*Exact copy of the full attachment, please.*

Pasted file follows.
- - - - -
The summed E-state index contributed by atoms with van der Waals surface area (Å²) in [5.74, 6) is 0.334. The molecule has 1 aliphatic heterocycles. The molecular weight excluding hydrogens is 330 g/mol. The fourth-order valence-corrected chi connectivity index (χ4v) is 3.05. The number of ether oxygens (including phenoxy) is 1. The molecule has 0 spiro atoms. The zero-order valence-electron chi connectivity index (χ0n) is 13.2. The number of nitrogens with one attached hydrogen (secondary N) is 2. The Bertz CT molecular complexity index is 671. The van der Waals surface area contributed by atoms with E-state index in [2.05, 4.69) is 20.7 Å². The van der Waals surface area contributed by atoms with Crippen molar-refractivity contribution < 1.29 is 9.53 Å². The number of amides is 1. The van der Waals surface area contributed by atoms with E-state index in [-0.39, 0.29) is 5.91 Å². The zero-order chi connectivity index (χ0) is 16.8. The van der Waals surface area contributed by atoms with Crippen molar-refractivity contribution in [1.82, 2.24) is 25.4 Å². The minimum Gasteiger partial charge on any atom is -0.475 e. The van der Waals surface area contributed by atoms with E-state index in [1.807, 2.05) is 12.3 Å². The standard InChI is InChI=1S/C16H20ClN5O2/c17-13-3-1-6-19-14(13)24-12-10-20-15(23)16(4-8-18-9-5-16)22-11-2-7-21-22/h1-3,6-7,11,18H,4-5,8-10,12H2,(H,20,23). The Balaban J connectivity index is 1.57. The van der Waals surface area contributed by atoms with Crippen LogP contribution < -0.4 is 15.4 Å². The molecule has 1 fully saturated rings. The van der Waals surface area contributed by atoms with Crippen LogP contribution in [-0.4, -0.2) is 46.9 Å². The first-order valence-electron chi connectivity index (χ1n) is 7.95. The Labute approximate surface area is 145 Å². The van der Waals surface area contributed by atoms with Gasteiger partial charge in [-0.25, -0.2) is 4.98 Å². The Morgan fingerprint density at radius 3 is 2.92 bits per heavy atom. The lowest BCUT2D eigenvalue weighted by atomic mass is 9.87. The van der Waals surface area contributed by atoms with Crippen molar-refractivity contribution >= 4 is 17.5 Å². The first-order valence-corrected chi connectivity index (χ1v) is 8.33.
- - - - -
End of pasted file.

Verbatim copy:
The summed E-state index contributed by atoms with van der Waals surface area (Å²) in [5.74, 6) is 0.334. The molecule has 1 aliphatic heterocycles. The molecular weight excluding hydrogens is 330 g/mol. The fourth-order valence-corrected chi connectivity index (χ4v) is 3.05. The number of ether oxygens (including phenoxy) is 1. The molecule has 0 spiro atoms. The zero-order valence-electron chi connectivity index (χ0n) is 13.2. The number of nitrogens with one attached hydrogen (secondary N) is 2. The Bertz CT molecular complexity index is 671. The van der Waals surface area contributed by atoms with E-state index in [2.05, 4.69) is 20.7 Å². The van der Waals surface area contributed by atoms with Crippen molar-refractivity contribution < 1.29 is 9.53 Å². The number of amides is 1. The van der Waals surface area contributed by atoms with E-state index in [-0.39, 0.29) is 5.91 Å². The zero-order chi connectivity index (χ0) is 16.8. The van der Waals surface area contributed by atoms with Crippen molar-refractivity contribution in [1.82, 2.24) is 25.4 Å². The minimum Gasteiger partial charge on any atom is -0.475 e. The van der Waals surface area contributed by atoms with E-state index in [1.807, 2.05) is 12.3 Å². The standard InChI is InChI=1S/C16H20ClN5O2/c17-13-3-1-6-19-14(13)24-12-10-20-15(23)16(4-8-18-9-5-16)22-11-2-7-21-22/h1-3,6-7,11,18H,4-5,8-10,12H2,(H,20,23). The Balaban J connectivity index is 1.57. The van der Waals surface area contributed by atoms with Crippen LogP contribution < -0.4 is 15.4 Å². The molecule has 1 fully saturated rings. The van der Waals surface area contributed by atoms with Crippen LogP contribution in [-0.4, -0.2) is 46.9 Å². The first-order valence-electron chi connectivity index (χ1n) is 7.95. The Labute approximate surface area is 145 Å². The van der Waals surface area contributed by atoms with Gasteiger partial charge in [-0.25, -0.2) is 4.98 Å². The Morgan fingerprint density at radius 3 is 2.92 bits per heavy atom. The lowest BCUT2D eigenvalue weighted by atomic mass is 9.87. The van der Waals surface area contributed by atoms with Crippen molar-refractivity contribution >= 4 is 17.5 Å². The first-order valence-corrected chi connectivity index (χ1v) is 8.33.